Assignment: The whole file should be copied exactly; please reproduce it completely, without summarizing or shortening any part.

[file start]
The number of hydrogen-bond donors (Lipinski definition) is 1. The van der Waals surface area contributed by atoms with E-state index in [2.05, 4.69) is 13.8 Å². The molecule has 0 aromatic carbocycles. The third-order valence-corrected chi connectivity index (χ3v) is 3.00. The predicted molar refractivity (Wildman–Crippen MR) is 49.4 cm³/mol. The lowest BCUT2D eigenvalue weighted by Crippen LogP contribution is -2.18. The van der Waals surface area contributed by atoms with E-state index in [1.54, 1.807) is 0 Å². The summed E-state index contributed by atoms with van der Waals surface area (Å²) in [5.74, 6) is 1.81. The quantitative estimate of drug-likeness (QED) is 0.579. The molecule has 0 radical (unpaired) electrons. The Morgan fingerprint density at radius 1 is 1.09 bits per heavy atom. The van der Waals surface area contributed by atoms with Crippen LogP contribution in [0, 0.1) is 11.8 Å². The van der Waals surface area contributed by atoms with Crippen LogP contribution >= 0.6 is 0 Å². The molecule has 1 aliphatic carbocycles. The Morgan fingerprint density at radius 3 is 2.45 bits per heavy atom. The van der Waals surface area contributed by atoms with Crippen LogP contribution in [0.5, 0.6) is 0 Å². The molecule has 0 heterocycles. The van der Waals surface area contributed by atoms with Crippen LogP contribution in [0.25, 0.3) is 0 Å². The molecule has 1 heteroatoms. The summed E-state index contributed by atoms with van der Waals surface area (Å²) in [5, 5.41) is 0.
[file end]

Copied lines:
The number of hydrogen-bond donors (Lipinski definition) is 1. The van der Waals surface area contributed by atoms with E-state index in [2.05, 4.69) is 13.8 Å². The molecule has 0 aromatic carbocycles. The third-order valence-corrected chi connectivity index (χ3v) is 3.00. The predicted molar refractivity (Wildman–Crippen MR) is 49.4 cm³/mol. The lowest BCUT2D eigenvalue weighted by Crippen LogP contribution is -2.18. The van der Waals surface area contributed by atoms with E-state index in [1.54, 1.807) is 0 Å². The summed E-state index contributed by atoms with van der Waals surface area (Å²) in [5.74, 6) is 1.81. The quantitative estimate of drug-likeness (QED) is 0.579. The molecule has 0 radical (unpaired) electrons. The Morgan fingerprint density at radius 1 is 1.09 bits per heavy atom. The van der Waals surface area contributed by atoms with Crippen LogP contribution in [0, 0.1) is 11.8 Å². The van der Waals surface area contributed by atoms with Crippen LogP contribution >= 0.6 is 0 Å². The molecule has 1 aliphatic carbocycles. The Morgan fingerprint density at radius 3 is 2.45 bits per heavy atom. The van der Waals surface area contributed by atoms with Crippen LogP contribution in [0.5, 0.6) is 0 Å². The molecule has 0 heterocycles. The van der Waals surface area contributed by atoms with Crippen LogP contribution in [0.25, 0.3) is 0 Å². The molecule has 1 heteroatoms. The summed E-state index contributed by atoms with van der Waals surface area (Å²) in [5, 5.41) is 0.